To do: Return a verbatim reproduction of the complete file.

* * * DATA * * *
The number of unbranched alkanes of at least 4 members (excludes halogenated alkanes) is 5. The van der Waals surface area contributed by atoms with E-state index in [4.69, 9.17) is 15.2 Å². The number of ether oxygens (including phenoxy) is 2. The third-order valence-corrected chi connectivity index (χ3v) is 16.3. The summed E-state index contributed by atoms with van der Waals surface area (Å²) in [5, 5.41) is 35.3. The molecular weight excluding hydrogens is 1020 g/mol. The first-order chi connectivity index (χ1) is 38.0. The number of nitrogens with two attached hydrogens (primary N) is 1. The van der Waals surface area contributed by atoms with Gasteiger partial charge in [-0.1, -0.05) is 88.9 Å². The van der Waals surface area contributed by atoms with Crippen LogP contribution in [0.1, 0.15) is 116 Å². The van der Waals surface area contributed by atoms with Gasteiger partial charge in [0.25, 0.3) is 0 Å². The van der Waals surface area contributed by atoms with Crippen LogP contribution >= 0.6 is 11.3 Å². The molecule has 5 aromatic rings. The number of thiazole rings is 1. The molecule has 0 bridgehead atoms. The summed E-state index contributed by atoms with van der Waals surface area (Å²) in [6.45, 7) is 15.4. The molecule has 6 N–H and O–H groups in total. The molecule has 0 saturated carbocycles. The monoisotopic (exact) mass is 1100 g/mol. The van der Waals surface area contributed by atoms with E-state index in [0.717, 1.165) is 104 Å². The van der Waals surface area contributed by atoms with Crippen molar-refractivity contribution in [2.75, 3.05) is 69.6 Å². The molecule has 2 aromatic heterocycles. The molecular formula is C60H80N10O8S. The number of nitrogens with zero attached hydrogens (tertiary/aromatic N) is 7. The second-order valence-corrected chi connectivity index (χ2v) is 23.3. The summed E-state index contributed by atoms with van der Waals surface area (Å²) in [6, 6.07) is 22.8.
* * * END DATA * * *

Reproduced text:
The number of unbranched alkanes of at least 4 members (excludes halogenated alkanes) is 5. The van der Waals surface area contributed by atoms with E-state index in [4.69, 9.17) is 15.2 Å². The number of ether oxygens (including phenoxy) is 2. The third-order valence-corrected chi connectivity index (χ3v) is 16.3. The summed E-state index contributed by atoms with van der Waals surface area (Å²) in [5, 5.41) is 35.3. The molecular weight excluding hydrogens is 1020 g/mol. The first-order chi connectivity index (χ1) is 38.0. The number of nitrogens with two attached hydrogens (primary N) is 1. The van der Waals surface area contributed by atoms with Gasteiger partial charge in [-0.1, -0.05) is 88.9 Å². The van der Waals surface area contributed by atoms with Crippen LogP contribution in [0.1, 0.15) is 116 Å². The van der Waals surface area contributed by atoms with Gasteiger partial charge in [0.25, 0.3) is 0 Å². The van der Waals surface area contributed by atoms with Crippen LogP contribution >= 0.6 is 11.3 Å². The molecule has 5 aromatic rings. The number of thiazole rings is 1. The molecule has 0 bridgehead atoms. The summed E-state index contributed by atoms with van der Waals surface area (Å²) in [6.45, 7) is 15.4. The molecule has 6 N–H and O–H groups in total. The molecule has 0 saturated carbocycles. The monoisotopic (exact) mass is 1100 g/mol. The van der Waals surface area contributed by atoms with E-state index in [0.717, 1.165) is 104 Å². The van der Waals surface area contributed by atoms with Crippen molar-refractivity contribution in [2.75, 3.05) is 69.6 Å². The molecule has 2 aromatic heterocycles. The molecular formula is C60H80N10O8S. The number of nitrogens with zero attached hydrogens (tertiary/aromatic N) is 7. The second-order valence-corrected chi connectivity index (χ2v) is 23.3. The summed E-state index contributed by atoms with van der Waals surface area (Å²) in [6, 6.07) is 22.8.